Thousands of brown paper bags filled with sandwiches, fruit and juice packed the back rooms of the Community centre. Dozens of MANA volunteers and supporting parties, parents and activists worked to together to put MANA’s bill into action. Making the Feed the Kids campaign a reality. MANA fed over 2000 children in the Feed the Kids campaign this morning, in a massive show of strength and organisation.
While the world was focused on the outcome of the US election, some 100 residents from Glen Innes (Auckland), Maraenui (Hawkes Bay) and Pomare (Lower Hutt) marched in protest to Parliament to present a petition for immediate action on the housing crisis affecting low-income families in these areas.
Ka whawhai tonu matou, Ake! Ake! Ake!: Rewi Maniapoto’s words from the Waikato Wars of the 1860s rang through the twentieth century and into our own. Maori resistance to colonisation and land theft has never ended and the Maori struggle for self-determination has continued across the generations.
On April 30 this year, a new political party was formed by former Maori Party MP Hone Harawira – Te Mana Party. It was formed from a left split, as Harawira was expelled for opposing his party’s support for the National Government. Mana immediately drew support from veteran activist and lawyer Annette Sykes and Unite Union leaders John Minto, Mike Treen, and Matt McCarten. It has also received support from CTU vice-president Syd Keepa, Ngati Kahu leader Professor Margaret Mutu and former Green Mps Nandor Tanczos and Sue Bradford. It’s clear from the policies Hone has so far offered that he is determined to broaden his support beyond his te Tai Tokerau electorate by appealing explicitly to the working class.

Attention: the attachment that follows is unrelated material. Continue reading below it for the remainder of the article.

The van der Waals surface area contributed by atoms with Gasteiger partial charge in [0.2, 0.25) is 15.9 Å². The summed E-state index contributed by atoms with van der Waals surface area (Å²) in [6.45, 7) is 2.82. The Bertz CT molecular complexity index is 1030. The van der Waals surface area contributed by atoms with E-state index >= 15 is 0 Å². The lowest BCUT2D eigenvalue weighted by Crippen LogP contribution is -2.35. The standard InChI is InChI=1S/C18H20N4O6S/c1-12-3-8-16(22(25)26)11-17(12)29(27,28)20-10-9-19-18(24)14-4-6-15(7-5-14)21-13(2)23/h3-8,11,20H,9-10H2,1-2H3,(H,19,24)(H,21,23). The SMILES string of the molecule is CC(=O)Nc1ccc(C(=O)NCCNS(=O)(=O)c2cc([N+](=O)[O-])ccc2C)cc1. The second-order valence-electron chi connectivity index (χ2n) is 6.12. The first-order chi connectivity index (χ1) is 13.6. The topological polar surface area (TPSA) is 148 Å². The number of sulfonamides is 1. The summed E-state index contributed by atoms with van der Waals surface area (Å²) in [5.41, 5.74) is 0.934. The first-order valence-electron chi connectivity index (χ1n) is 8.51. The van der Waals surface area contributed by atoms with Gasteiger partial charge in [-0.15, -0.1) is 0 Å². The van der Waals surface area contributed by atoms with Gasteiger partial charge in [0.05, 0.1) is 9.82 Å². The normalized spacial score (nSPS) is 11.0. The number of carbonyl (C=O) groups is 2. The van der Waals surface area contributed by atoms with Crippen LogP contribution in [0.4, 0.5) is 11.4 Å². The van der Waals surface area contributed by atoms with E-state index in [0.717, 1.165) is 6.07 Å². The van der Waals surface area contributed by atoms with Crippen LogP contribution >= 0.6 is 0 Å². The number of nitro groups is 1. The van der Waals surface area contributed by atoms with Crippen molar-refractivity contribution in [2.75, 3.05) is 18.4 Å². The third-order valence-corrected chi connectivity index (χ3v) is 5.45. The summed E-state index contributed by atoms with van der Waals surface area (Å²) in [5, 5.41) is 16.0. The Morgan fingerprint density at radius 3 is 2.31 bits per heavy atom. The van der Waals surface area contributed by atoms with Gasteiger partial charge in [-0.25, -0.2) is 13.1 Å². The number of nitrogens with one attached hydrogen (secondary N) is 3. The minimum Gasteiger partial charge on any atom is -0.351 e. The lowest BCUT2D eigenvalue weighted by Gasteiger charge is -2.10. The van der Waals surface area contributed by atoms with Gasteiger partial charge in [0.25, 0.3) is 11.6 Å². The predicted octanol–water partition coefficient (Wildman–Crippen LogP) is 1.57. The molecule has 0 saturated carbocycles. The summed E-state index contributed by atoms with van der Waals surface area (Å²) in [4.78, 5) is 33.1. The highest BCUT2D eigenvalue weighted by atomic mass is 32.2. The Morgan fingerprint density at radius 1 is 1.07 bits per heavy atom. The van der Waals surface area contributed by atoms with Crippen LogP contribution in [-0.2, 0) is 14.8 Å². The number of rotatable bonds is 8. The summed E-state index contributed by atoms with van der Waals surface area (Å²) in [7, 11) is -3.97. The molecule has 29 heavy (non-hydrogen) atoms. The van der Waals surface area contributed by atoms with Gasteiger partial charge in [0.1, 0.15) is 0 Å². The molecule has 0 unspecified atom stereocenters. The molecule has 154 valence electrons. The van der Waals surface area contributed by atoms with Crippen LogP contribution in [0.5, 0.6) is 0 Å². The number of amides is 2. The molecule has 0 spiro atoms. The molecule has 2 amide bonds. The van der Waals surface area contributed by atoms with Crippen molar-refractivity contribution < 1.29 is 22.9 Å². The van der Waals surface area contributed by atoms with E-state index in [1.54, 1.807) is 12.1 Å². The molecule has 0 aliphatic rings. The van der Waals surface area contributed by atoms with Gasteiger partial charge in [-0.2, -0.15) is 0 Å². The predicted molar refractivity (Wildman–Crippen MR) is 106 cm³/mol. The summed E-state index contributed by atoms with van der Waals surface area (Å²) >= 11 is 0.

The general situation was depressing. In the third year of John Key’s administration he and National were massively ahead of Phil Goff and Labour in the opinion polls. More dismally still, action by unionists was at rock bottom. The number of work stoppages for 2010 was the lowest since the Statistics New Zealand series begun in 1986 with only 6,285 person-days “lost” to the working of capitalism. The Labour Party, stuck in rectitude to neo-liberal economics, timid and defensive, seemingly unable to inspire hope. The Maori Party in coalition with National and Act selling out the Maori working class.
One of the most striking differences between John Key and the last National Party leader, Don Brash, is Key’s relationship with Maori political leaders.
Key could not govern without the support of the Maori Party – a party which was formed supposedly in opposition to Labour’s raupatu (confiscation) of the seabed and foreshore but in reality was born of massive Maori opposition to Don Brash’s inept attempt to play the race card.